Dennison on Balance and the Redemptive-Historical Hermeneutic

Or, Why the Karate Kid Crane Kick Has No Place in NC Ethics

“Balance.” The word is treasured by everyone seeking everything from the pathway to a full life to, well, the key to proper theology. I’ll cut to the chase – I understand the concerns of those who deem theological “balance” needful. Indeed, no one wishes to fall prey to the “extremes” (The word “extreme” is to be avoided at all costs, right? Especially in matters of theology and politics! But that is another topic for another time). Within the ranks of Reformed, Evangelical theology, and more specifically, NCT circles, the concern for balance may rise from a fear of antinomianism (as fast and loose living), on one hand, and an undermining of the written word on the other. Both are legitimate concerns. And both are rightfully in the cross hairs of those who love the truth of the gospel of Jesus Christ. However…
Does the Christian indicative, i.e. union with Christ, Christ in the believer (Galatians 4:6) by grace alone through faith alone, or the indwelling Spirit of Christ written on the heart as New Covenant Law as that which/Who governs Christian ethics, need balancing with the many NT commands/imperatives? I say “no.” One reason I say this is exegetical. I won’t detail this at the moment. But another reason I say this is wrapped up in the following excellent quote:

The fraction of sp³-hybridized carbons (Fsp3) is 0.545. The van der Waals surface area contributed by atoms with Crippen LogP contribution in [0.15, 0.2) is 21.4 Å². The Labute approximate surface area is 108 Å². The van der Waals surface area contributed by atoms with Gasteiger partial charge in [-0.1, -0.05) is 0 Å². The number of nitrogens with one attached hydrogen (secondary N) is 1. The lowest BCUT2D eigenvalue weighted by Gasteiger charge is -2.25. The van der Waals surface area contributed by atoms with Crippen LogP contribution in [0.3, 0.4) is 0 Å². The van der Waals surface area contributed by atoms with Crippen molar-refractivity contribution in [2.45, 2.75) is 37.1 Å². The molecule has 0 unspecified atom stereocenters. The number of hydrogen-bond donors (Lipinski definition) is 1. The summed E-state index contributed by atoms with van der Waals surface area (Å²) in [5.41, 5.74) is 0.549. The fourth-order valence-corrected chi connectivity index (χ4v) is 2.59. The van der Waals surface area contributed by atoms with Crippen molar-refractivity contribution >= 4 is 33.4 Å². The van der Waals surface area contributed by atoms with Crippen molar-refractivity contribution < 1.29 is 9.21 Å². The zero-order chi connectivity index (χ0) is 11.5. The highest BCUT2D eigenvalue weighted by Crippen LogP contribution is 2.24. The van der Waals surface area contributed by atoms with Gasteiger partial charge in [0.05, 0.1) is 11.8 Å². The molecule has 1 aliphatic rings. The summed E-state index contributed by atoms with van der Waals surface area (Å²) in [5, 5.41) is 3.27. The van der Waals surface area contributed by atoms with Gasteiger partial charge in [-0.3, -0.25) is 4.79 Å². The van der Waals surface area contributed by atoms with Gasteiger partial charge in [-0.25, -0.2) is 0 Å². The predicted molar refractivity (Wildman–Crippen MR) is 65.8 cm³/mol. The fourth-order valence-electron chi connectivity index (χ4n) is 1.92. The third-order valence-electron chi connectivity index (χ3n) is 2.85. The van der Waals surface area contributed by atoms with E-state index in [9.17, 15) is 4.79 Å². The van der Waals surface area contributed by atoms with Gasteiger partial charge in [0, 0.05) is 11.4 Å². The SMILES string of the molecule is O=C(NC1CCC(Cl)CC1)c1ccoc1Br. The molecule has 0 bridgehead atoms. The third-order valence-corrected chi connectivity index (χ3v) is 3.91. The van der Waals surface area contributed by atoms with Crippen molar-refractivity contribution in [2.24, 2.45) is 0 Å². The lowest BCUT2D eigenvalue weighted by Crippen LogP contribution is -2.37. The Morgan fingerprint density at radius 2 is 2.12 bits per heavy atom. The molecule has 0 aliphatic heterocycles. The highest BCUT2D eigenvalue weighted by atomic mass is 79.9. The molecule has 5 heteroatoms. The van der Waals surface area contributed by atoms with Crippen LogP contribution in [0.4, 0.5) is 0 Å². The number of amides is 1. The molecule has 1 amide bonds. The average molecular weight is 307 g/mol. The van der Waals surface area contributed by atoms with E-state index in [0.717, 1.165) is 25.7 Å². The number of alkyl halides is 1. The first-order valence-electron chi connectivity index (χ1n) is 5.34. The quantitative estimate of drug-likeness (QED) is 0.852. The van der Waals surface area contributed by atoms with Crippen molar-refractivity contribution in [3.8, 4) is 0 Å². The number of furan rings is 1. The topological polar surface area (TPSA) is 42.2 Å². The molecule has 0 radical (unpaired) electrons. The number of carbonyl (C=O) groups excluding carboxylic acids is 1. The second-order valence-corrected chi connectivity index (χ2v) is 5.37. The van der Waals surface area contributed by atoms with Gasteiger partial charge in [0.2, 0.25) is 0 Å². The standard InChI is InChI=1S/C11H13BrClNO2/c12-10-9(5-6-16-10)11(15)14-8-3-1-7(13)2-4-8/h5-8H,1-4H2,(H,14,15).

‎”The Biblical theologian will not submit the indicative-imperative structure of Biblical ethics to the ‘golden-mean’ (balance) between them. Such an edition of the Aristotelian model placed upon Biblical revelation leads to a formulation which views the indicative as being independent and distinct from the imperative as the imperative is independent and distinct from the indicative. Hence, the Christian life is viewed as a life of being and acting in which each independent and distinct mood of the verb is comprehended and lived in balance. The idea that seems to be portrayed is that the imperative (specific acts of obedience) must be added as a complement to our lives in order to establish the balanced life…As we keep in mind the continuum in Biblical revelation, the indicative-imperative construction is not to be modeled after Aristotle’s balanced life in which we are to avoid extremes. Rather, the issue in the Bible is to understand its organic unity; the Christian life is the organic union of the indicative and the imperative” (W.D. Dennison, “The Redemptive-Historical Hermeneutic and Preaching”).

I hope to expand on this in the coming weeks. Deo Valente.

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